Objective: Individuals with developmental prosopagnosia ('face blindness') have severe face recognition difficulties due to a failure to develop the necessary visual mechanisms for recognizing faces. These difficulties occur in the absence of brain damage and despite normal low-level vision and intellect. Adults with developmental prosopagnosia report serious personal and emotional consequences from their inability to recognize faces, but little is known about the psychosocial consequences in childhood. Given the importance of face recognition in daily life, and the potential for unique social consequences of impaired face recognition in childhood, we sought to evaluate the impact of developmental prosopagnosia on children and their families. Methods: We conducted semi-structured interviews with 8 children with developmental prosopagnosia and their parents. A battery of face recognition tests was used to confirm the face recognition impairment reported by the parents of each child. We used thematic analysis to develop common themes among the psychosocial experiences of the children and their parents. Results: Three themes were developed from the child reports: 1) awareness of their difficulties, 2) coping strategies, such as using non-facial cues to identify others, and 3) social implications, such as discomfort in, and avoidance of, social situations. These themes were paralleled by the parent reports and highlight the unique social and practical challenges associated with childhood developmental prosopagnosia. Conclusion: Our findings indicate a need for increased awareness and treatment of developmental prosopagnosia to help these children manage their face recognition difficulties and to promote their social and emotional wellbeing.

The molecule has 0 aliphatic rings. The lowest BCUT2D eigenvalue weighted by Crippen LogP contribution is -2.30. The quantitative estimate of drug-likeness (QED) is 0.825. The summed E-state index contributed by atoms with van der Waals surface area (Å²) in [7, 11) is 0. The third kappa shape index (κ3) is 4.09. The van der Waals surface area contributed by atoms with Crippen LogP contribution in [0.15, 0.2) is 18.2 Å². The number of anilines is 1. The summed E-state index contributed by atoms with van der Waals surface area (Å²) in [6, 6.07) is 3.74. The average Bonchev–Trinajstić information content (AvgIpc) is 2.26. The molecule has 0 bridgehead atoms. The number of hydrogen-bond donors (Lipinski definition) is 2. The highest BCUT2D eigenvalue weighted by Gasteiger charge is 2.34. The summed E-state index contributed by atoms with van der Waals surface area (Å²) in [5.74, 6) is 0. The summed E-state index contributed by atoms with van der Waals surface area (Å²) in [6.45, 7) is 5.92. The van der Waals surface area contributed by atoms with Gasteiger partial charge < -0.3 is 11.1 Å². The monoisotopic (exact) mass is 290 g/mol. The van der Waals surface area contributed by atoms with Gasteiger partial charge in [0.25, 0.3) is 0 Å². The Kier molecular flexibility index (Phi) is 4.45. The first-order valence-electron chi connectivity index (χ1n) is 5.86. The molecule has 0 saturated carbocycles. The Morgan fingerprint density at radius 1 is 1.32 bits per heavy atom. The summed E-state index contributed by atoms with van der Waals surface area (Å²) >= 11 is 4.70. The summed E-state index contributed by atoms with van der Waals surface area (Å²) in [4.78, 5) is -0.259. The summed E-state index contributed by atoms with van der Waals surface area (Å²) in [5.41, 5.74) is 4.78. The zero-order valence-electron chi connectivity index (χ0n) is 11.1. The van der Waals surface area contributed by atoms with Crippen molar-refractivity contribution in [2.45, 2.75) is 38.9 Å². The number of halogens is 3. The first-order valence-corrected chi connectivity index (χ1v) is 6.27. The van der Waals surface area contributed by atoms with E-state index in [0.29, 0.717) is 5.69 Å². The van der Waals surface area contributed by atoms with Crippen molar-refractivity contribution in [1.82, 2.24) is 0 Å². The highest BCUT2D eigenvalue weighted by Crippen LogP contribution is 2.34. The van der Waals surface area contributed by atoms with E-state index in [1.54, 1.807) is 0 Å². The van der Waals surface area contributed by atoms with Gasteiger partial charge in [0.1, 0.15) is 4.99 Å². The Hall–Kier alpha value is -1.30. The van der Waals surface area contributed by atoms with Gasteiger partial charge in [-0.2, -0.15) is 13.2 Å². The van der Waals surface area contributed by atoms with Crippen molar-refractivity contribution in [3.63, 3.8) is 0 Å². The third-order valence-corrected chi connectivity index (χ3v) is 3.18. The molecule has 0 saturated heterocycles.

Bibliographical noteFunding Information:
KAD and BD were supported by an Economic and Social Research Council (UK) grant ( RES-062-23-2426 ) to BD. KF was supported through a CIHR operating grant ( MOP-102567 ) to JJSB. SC was supported by the Eva O. Miller Fellowship and the Doctoral Dissertation Fellowship through the graduate school of the University of Minnesota . JJSB was supported by a Canada Research Chair grant ( 950-228984 ) and the Marianne Koerner Chair in Brain Diseases. We would like to thank all the children and families for their candid responses to our interview questions and for inviting us into their homes for lengthy assessments.
- Developmental prosopagnosia
- Face recognition
- Social development
- Thematic analysis